YARRIAMBIACK residents were left in dismay after a report was released outlining allegations that their council was poorly managing ratepayer funded assets.
The report ‘Protecting Integrity: Yarriambiack Shire Council Investigation’ released last week claimed that some staff allegedly misused corporate credit cards, used council-owned equipment for private jobs and sold ratepayer owned equipment and assets including a cherry picker, gravel and chemicals.
Allegations were raised with the Inspectorate in relation to the use and procurement of resources at the Hopetoun depot.
This included private works, inappropriate use of council equipment, unauthorised sale of plant equipment and consumables and leasing of staff vehicles by council.
Yarriambiack Shire Council Chief Executive Officer Jessie Holmes said the investigation into the shire is over and they will now be adopting over 50 recommendations from the Local Government Inspectorate.
Ms Holmes said she understands the public’s frustrations, but wants to reassure the community they are taking these matters seriously.
“I get that people are thinking we’re trying to downplay this, we’re not,” Ms Holmes said.
“We know how much work needs to be done. We know the organisation is changing and we need redirection. We’re not trying to trivialise that, our staff that live here and work here, they’re not bad people.”
She admitted the lack of oversight and their outdated record keeping was the cause of the poor management.
“There was absolutely an environment that was potentially conducive to fraud,” she said.
“At the end of the day, this demonstrates we didn’t stay up to date. For example the credit card issue wouldn’t happen if we had an online system that wouldn’t let you approve it without two signatures.”
Ms Holmes said the Local Government Inspectorate cannot take their investigations further due to the lack of evidence.
“When we’re saying we’re not going to take it any further, it is because these guys (Inspectorate) have the same powers as the police and they’ve done the research and they can’t substantiate it.
“It doesn’t mean it didn’t happen, but the threshold of it being substantiated hasn’t been met.”
Hopetoun sheep and crop Farmer Alan Malcolm, who has been farming in the shire his whole life, said the allegations have raised concerns for him about how the shire is managing rate payers money.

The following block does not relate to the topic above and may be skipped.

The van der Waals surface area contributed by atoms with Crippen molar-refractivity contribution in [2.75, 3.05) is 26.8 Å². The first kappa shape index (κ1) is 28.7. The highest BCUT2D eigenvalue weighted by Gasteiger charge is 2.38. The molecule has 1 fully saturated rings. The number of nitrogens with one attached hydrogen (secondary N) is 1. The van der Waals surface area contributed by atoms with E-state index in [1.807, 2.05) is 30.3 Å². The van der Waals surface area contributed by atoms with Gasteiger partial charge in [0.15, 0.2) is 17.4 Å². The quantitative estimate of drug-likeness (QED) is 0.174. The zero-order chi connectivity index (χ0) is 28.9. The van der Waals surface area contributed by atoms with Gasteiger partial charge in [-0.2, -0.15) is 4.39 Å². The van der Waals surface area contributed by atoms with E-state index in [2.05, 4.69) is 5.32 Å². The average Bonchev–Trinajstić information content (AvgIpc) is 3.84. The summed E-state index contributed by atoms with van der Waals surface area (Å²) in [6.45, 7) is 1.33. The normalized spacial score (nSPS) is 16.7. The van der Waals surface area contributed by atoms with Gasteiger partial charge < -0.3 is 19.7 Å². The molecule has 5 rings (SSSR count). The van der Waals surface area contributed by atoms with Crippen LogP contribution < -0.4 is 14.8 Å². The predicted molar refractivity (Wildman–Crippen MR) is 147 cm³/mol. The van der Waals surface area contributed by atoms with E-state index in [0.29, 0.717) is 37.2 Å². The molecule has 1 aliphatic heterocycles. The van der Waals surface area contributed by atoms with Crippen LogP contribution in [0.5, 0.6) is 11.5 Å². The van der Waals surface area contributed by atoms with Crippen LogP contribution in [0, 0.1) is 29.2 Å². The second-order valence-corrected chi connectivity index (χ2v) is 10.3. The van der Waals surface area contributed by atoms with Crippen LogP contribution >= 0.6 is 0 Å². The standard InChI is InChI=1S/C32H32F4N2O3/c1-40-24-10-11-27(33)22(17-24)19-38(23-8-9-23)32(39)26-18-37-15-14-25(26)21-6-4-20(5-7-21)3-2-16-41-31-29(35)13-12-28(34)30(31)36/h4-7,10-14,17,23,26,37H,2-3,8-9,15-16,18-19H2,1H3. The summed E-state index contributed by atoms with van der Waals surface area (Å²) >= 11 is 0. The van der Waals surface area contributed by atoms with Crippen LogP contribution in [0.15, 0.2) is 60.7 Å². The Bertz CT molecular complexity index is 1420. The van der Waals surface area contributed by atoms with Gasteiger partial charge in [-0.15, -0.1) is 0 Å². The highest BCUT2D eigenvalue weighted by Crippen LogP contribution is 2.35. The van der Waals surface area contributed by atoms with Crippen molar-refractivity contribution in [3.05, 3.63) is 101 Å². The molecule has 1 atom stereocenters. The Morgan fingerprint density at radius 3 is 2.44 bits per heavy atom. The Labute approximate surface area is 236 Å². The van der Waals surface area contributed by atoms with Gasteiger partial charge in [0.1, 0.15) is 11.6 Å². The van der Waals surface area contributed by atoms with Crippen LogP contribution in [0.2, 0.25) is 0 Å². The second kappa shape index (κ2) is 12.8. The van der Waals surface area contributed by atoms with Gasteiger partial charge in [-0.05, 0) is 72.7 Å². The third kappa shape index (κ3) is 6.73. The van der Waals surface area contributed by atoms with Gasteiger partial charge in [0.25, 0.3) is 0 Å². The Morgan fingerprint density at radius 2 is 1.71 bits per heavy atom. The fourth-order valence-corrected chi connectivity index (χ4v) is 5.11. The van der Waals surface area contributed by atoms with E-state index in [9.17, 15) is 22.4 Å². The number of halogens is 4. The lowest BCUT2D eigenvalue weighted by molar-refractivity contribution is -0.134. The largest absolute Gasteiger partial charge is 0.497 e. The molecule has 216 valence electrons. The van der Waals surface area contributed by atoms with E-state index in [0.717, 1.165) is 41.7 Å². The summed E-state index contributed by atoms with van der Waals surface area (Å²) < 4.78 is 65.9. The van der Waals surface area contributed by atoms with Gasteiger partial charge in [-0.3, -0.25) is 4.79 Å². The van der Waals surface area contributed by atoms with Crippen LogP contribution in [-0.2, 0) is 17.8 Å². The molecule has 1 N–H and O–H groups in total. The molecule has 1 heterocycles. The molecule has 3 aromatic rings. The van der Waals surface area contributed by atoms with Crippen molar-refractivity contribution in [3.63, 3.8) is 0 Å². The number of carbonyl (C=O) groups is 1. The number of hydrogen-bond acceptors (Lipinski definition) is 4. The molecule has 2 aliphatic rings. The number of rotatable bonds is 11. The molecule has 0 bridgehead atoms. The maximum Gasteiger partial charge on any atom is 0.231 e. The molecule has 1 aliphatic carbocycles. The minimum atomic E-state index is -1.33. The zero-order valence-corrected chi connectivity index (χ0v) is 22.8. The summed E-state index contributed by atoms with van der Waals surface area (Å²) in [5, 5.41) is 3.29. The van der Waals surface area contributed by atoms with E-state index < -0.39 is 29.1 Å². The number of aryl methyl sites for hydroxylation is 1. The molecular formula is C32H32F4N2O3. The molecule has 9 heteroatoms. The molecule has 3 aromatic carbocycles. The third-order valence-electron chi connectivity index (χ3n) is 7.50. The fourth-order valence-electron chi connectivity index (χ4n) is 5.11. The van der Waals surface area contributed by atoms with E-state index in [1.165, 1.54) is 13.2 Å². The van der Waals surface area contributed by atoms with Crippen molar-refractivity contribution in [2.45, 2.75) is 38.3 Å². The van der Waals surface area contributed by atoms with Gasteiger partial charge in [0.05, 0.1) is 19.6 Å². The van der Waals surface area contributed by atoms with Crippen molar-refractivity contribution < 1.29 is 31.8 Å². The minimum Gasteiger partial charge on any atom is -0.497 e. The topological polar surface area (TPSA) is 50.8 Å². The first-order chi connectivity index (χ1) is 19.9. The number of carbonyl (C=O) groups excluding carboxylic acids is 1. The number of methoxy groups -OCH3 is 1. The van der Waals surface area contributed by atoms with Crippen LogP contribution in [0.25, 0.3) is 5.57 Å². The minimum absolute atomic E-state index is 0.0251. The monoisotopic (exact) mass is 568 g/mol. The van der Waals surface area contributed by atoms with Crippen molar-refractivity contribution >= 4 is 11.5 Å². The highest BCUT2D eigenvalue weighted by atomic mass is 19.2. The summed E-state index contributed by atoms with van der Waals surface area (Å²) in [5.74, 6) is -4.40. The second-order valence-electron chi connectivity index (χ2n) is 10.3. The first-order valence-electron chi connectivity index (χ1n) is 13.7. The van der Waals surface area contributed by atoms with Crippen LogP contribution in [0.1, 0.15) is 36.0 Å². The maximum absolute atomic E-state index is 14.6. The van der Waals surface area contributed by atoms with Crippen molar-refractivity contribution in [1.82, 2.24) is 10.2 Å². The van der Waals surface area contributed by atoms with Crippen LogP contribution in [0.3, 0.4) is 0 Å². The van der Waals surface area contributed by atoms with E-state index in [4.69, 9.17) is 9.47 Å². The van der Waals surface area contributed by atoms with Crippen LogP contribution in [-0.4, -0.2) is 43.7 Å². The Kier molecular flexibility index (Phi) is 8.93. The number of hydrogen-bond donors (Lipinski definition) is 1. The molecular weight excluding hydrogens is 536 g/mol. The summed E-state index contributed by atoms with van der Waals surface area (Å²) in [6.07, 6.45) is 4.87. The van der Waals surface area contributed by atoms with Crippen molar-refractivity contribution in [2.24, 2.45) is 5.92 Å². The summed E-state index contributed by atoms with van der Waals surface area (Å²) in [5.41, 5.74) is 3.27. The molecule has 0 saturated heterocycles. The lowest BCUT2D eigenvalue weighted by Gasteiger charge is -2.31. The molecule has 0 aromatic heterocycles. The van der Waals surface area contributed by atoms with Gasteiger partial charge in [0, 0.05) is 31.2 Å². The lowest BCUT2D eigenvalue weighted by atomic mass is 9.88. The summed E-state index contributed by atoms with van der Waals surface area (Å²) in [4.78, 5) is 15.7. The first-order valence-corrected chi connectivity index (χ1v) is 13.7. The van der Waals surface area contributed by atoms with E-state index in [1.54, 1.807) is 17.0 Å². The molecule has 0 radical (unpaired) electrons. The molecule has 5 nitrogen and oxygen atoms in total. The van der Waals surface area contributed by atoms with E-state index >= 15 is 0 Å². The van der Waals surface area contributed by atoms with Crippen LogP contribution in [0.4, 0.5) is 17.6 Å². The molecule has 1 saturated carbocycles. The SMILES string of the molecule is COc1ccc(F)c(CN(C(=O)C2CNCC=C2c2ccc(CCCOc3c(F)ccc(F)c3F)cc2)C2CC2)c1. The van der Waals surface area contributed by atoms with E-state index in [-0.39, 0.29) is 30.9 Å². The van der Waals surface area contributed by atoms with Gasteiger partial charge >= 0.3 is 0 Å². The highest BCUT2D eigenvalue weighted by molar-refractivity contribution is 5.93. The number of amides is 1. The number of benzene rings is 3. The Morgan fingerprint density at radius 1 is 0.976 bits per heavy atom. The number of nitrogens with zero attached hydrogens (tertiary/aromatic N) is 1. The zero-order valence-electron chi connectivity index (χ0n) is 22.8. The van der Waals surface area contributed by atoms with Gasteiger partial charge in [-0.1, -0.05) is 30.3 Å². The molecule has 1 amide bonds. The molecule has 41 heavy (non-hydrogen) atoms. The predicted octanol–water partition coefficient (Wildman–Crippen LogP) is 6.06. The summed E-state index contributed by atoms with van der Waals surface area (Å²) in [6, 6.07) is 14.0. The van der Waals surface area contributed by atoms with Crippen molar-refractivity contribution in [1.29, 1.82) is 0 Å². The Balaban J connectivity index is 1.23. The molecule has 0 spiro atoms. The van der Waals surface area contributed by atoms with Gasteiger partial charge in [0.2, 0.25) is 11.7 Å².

“I’m not happy about the fact our rates have been wasted, they’re hard enough to pay as is and farmers pay by far, the biggest percentage of rates and for them to be abused like that, I’m certainly not happy about that. There should be some sort of public repercussions,” Mr Malcolm said.
“The biggest concern is, that this was allowed to go on for so long, without any accountability. A public organisation with the amount of money involved and scrutiny that should come under council - how they could let this thing go on for so long without any sort of accountability?
“I’m a bit surprised that the shire wasn’t aware that these things were happening, if the employees all knew about it, surely the guys in charge knew what was going on. It’s a complete lack of accountability and the fact that no one is going to get a wrap over the knuckles to me is pretty weak.”
Wilkur Farmer Calvin Muller told The Herald he has lost a lot of faith in the local governance system after reading the report.
“I find it totally inappropriate what the council has been doing with ratepayers money after reading this report,” Mr Muller said
He said it’s particularly worrying in a time where country roads are in dire need of repair.
“It’s discouraging to read this damning report into protecting integrity of the Yarriambiack Shire conducted by the local government inspectorate; with public monies being mismanaged and in the case of the shire roads, we have a serious problem with the roads system over the whole shire," he said.
“Farmers are the major investors of rates in the shire and we receive very little road maintenance completed.”
Local Government Inspectorate Chief Municipal Inspector David Wolf said although the investigation is over, they will be monitoring the shire’s governance over the coming months.
“While there were many poor practices identified at the council during the investigation, no current or former staff are being pursued in the courts at this time by the Inspectorate,” Mr Wolf said.
“Any potential consequences for staff members related to the report findings are a matter for the council.
“This investigation has taken many months and has been publicly known. Details of the allegations, issues and findings are contained in the report, which also contains specific context around the actions council has taken and will take over the coming months. The Inspectorate will monitor the implementation of our recommendations.”
Read The Herald's interview with Mayor Graeme Massey:
Herald readers can find the full Inspectorate report at: